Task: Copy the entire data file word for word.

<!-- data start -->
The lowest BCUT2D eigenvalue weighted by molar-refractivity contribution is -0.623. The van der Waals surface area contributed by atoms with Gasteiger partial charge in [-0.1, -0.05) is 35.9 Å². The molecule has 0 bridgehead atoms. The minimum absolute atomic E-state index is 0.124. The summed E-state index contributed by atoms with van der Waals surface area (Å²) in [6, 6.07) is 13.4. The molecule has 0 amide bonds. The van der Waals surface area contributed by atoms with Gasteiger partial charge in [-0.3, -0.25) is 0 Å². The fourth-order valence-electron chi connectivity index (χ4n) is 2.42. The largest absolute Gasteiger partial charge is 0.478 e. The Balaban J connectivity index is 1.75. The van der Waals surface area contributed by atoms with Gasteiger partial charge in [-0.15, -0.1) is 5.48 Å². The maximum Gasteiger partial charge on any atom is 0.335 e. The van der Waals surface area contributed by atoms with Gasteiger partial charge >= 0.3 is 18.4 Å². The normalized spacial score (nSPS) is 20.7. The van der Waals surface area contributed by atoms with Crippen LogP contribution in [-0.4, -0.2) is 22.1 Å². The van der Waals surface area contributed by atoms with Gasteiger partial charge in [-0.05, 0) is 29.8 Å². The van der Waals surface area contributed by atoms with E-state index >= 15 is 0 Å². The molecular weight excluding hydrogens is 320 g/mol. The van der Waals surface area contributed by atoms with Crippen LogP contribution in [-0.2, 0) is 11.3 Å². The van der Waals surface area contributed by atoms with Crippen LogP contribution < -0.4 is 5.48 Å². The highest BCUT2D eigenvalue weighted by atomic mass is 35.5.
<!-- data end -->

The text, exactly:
The lowest BCUT2D eigenvalue weighted by molar-refractivity contribution is -0.623. The van der Waals surface area contributed by atoms with Gasteiger partial charge in [-0.1, -0.05) is 35.9 Å². The molecule has 0 bridgehead atoms. The minimum absolute atomic E-state index is 0.124. The summed E-state index contributed by atoms with van der Waals surface area (Å²) in [6, 6.07) is 13.4. The molecule has 0 amide bonds. The van der Waals surface area contributed by atoms with Gasteiger partial charge in [-0.3, -0.25) is 0 Å². The fourth-order valence-electron chi connectivity index (χ4n) is 2.42. The largest absolute Gasteiger partial charge is 0.478 e. The Balaban J connectivity index is 1.75. The van der Waals surface area contributed by atoms with Gasteiger partial charge in [-0.15, -0.1) is 5.48 Å². The maximum Gasteiger partial charge on any atom is 0.335 e. The van der Waals surface area contributed by atoms with Gasteiger partial charge >= 0.3 is 18.4 Å². The normalized spacial score (nSPS) is 20.7. The van der Waals surface area contributed by atoms with Crippen LogP contribution in [-0.4, -0.2) is 22.1 Å². The van der Waals surface area contributed by atoms with Gasteiger partial charge in [-0.05, 0) is 29.8 Å². The van der Waals surface area contributed by atoms with E-state index >= 15 is 0 Å². The molecular weight excluding hydrogens is 320 g/mol. The van der Waals surface area contributed by atoms with Crippen LogP contribution in [-0.2, 0) is 11.3 Å². The van der Waals surface area contributed by atoms with Crippen LogP contribution < -0.4 is 5.48 Å². The highest BCUT2D eigenvalue weighted by atomic mass is 35.5.